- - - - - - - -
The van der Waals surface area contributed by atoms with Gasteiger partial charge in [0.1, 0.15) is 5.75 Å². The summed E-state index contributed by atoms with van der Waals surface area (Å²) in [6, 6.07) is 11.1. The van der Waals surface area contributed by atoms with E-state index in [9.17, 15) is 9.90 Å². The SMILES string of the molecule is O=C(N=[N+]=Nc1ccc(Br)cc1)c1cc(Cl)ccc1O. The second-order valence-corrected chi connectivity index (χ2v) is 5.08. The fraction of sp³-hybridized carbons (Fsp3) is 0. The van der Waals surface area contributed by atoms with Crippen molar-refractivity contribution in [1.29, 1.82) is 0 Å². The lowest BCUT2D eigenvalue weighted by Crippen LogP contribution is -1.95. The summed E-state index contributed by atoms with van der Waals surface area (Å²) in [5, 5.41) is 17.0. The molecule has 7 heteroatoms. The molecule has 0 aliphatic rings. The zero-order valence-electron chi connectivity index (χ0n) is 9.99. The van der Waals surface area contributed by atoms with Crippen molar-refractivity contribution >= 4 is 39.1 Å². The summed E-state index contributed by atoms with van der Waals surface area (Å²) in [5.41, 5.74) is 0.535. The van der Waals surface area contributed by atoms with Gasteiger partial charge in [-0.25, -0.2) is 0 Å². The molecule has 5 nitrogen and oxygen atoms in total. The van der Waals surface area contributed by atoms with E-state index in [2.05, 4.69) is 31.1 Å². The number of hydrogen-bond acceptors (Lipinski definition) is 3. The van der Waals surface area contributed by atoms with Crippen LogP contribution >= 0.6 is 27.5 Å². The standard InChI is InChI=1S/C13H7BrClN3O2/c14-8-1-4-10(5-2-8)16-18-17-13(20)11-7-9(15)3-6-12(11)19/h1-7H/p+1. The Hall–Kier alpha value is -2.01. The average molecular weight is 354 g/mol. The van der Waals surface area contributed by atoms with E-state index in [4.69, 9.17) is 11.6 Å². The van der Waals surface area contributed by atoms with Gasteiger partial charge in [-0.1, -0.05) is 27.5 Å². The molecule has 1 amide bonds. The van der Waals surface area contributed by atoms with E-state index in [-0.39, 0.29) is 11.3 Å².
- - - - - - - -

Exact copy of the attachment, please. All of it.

The van der Waals surface area contributed by atoms with Gasteiger partial charge in [0.1, 0.15) is 5.75 Å². The summed E-state index contributed by atoms with van der Waals surface area (Å²) in [6, 6.07) is 11.1. The van der Waals surface area contributed by atoms with E-state index in [9.17, 15) is 9.90 Å². The SMILES string of the molecule is O=C(N=[N+]=Nc1ccc(Br)cc1)c1cc(Cl)ccc1O. The second-order valence-corrected chi connectivity index (χ2v) is 5.08. The fraction of sp³-hybridized carbons (Fsp3) is 0. The van der Waals surface area contributed by atoms with Crippen molar-refractivity contribution in [1.29, 1.82) is 0 Å². The lowest BCUT2D eigenvalue weighted by Crippen LogP contribution is -1.95. The summed E-state index contributed by atoms with van der Waals surface area (Å²) in [5, 5.41) is 17.0. The molecule has 7 heteroatoms. The molecule has 0 aliphatic rings. The zero-order valence-electron chi connectivity index (χ0n) is 9.99. The van der Waals surface area contributed by atoms with Crippen molar-refractivity contribution >= 4 is 39.1 Å². The summed E-state index contributed by atoms with van der Waals surface area (Å²) in [5.41, 5.74) is 0.535. The van der Waals surface area contributed by atoms with Gasteiger partial charge in [-0.25, -0.2) is 0 Å². The molecule has 5 nitrogen and oxygen atoms in total. The van der Waals surface area contributed by atoms with E-state index in [2.05, 4.69) is 31.1 Å². The number of hydrogen-bond acceptors (Lipinski definition) is 3. The van der Waals surface area contributed by atoms with Crippen LogP contribution >= 0.6 is 27.5 Å². The standard InChI is InChI=1S/C13H7BrClN3O2/c14-8-1-4-10(5-2-8)16-18-17-13(20)11-7-9(15)3-6-12(11)19/h1-7H/p+1. The Hall–Kier alpha value is -2.01. The average molecular weight is 354 g/mol. The van der Waals surface area contributed by atoms with E-state index in [4.69, 9.17) is 11.6 Å². The van der Waals surface area contributed by atoms with Gasteiger partial charge in [-0.1, -0.05) is 27.5 Å². The molecule has 1 amide bonds. The van der Waals surface area contributed by atoms with E-state index in [-0.39, 0.29) is 11.3 Å².